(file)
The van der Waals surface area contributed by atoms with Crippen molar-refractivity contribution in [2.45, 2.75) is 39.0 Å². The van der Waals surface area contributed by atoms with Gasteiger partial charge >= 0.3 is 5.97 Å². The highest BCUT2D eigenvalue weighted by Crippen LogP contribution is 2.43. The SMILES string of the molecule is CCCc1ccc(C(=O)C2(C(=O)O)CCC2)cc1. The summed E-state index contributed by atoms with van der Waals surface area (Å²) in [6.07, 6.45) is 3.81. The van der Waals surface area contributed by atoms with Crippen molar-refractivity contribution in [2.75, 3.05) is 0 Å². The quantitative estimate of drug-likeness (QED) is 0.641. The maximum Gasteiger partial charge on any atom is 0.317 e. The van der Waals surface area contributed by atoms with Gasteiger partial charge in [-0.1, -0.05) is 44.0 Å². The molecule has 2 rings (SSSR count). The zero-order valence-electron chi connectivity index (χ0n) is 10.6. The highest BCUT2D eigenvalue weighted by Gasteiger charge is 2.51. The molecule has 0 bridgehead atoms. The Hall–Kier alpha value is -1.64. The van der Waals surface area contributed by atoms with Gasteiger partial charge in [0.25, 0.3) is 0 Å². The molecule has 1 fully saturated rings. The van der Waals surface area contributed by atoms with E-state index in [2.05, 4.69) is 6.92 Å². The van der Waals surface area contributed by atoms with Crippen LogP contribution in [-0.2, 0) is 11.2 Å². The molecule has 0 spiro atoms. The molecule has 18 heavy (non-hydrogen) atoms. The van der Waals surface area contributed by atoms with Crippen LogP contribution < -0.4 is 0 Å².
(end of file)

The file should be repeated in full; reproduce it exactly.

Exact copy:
The van der Waals surface area contributed by atoms with Crippen molar-refractivity contribution in [2.45, 2.75) is 39.0 Å². The van der Waals surface area contributed by atoms with Gasteiger partial charge >= 0.3 is 5.97 Å². The highest BCUT2D eigenvalue weighted by Crippen LogP contribution is 2.43. The SMILES string of the molecule is CCCc1ccc(C(=O)C2(C(=O)O)CCC2)cc1. The summed E-state index contributed by atoms with van der Waals surface area (Å²) in [6.07, 6.45) is 3.81. The van der Waals surface area contributed by atoms with Crippen molar-refractivity contribution in [2.75, 3.05) is 0 Å². The quantitative estimate of drug-likeness (QED) is 0.641. The maximum Gasteiger partial charge on any atom is 0.317 e. The van der Waals surface area contributed by atoms with Gasteiger partial charge in [-0.1, -0.05) is 44.0 Å². The molecule has 2 rings (SSSR count). The zero-order valence-electron chi connectivity index (χ0n) is 10.6. The highest BCUT2D eigenvalue weighted by Gasteiger charge is 2.51. The molecule has 0 bridgehead atoms. The Hall–Kier alpha value is -1.64. The van der Waals surface area contributed by atoms with Gasteiger partial charge in [0.25, 0.3) is 0 Å². The molecule has 1 fully saturated rings. The van der Waals surface area contributed by atoms with E-state index in [2.05, 4.69) is 6.92 Å². The van der Waals surface area contributed by atoms with Crippen LogP contribution in [-0.2, 0) is 11.2 Å². The molecule has 0 spiro atoms. The molecule has 18 heavy (non-hydrogen) atoms. The van der Waals surface area contributed by atoms with Crippen LogP contribution < -0.4 is 0 Å².